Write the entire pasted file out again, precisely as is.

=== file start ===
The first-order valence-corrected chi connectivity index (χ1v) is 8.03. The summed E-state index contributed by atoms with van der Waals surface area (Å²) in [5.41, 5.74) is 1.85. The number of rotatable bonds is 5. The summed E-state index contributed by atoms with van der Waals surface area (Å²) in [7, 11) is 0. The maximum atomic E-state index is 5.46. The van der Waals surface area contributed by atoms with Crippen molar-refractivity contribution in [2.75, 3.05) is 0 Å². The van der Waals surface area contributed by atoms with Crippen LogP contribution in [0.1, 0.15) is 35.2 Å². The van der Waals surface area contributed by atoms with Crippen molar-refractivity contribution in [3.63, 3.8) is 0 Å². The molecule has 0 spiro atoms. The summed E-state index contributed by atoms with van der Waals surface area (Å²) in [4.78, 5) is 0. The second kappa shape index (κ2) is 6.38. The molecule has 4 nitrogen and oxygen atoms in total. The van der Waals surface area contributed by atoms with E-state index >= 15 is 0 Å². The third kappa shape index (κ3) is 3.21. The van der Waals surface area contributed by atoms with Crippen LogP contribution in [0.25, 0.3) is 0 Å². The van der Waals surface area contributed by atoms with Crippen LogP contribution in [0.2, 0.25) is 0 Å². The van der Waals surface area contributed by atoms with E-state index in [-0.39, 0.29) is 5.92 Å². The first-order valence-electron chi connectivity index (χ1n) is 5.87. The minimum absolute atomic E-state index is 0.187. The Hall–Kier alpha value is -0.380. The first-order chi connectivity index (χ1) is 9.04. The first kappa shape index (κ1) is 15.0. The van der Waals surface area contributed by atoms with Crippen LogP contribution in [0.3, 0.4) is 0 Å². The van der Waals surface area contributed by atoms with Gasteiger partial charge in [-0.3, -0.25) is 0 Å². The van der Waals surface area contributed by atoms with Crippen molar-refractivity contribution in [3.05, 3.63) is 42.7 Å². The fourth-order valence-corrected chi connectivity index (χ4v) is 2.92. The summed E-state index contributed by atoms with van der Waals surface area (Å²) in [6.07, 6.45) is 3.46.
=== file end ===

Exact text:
The first-order valence-corrected chi connectivity index (χ1v) is 8.03. The summed E-state index contributed by atoms with van der Waals surface area (Å²) in [5.41, 5.74) is 1.85. The number of rotatable bonds is 5. The summed E-state index contributed by atoms with van der Waals surface area (Å²) in [7, 11) is 0. The maximum atomic E-state index is 5.46. The van der Waals surface area contributed by atoms with Crippen molar-refractivity contribution in [2.75, 3.05) is 0 Å². The van der Waals surface area contributed by atoms with Crippen LogP contribution in [0.1, 0.15) is 35.2 Å². The van der Waals surface area contributed by atoms with Crippen molar-refractivity contribution in [3.63, 3.8) is 0 Å². The molecule has 0 spiro atoms. The summed E-state index contributed by atoms with van der Waals surface area (Å²) in [4.78, 5) is 0. The second kappa shape index (κ2) is 6.38. The molecule has 4 nitrogen and oxygen atoms in total. The van der Waals surface area contributed by atoms with E-state index >= 15 is 0 Å². The third kappa shape index (κ3) is 3.21. The van der Waals surface area contributed by atoms with Crippen LogP contribution in [0.25, 0.3) is 0 Å². The van der Waals surface area contributed by atoms with Crippen LogP contribution in [0.2, 0.25) is 0 Å². The van der Waals surface area contributed by atoms with E-state index in [-0.39, 0.29) is 5.92 Å². The first-order valence-electron chi connectivity index (χ1n) is 5.87. The minimum absolute atomic E-state index is 0.187. The Hall–Kier alpha value is -0.380. The first-order chi connectivity index (χ1) is 9.04. The first kappa shape index (κ1) is 15.0. The van der Waals surface area contributed by atoms with Crippen LogP contribution in [0.3, 0.4) is 0 Å². The van der Waals surface area contributed by atoms with Gasteiger partial charge in [-0.3, -0.25) is 0 Å². The van der Waals surface area contributed by atoms with Crippen molar-refractivity contribution in [3.05, 3.63) is 42.7 Å². The fourth-order valence-corrected chi connectivity index (χ4v) is 2.92. The summed E-state index contributed by atoms with van der Waals surface area (Å²) in [6.07, 6.45) is 3.46.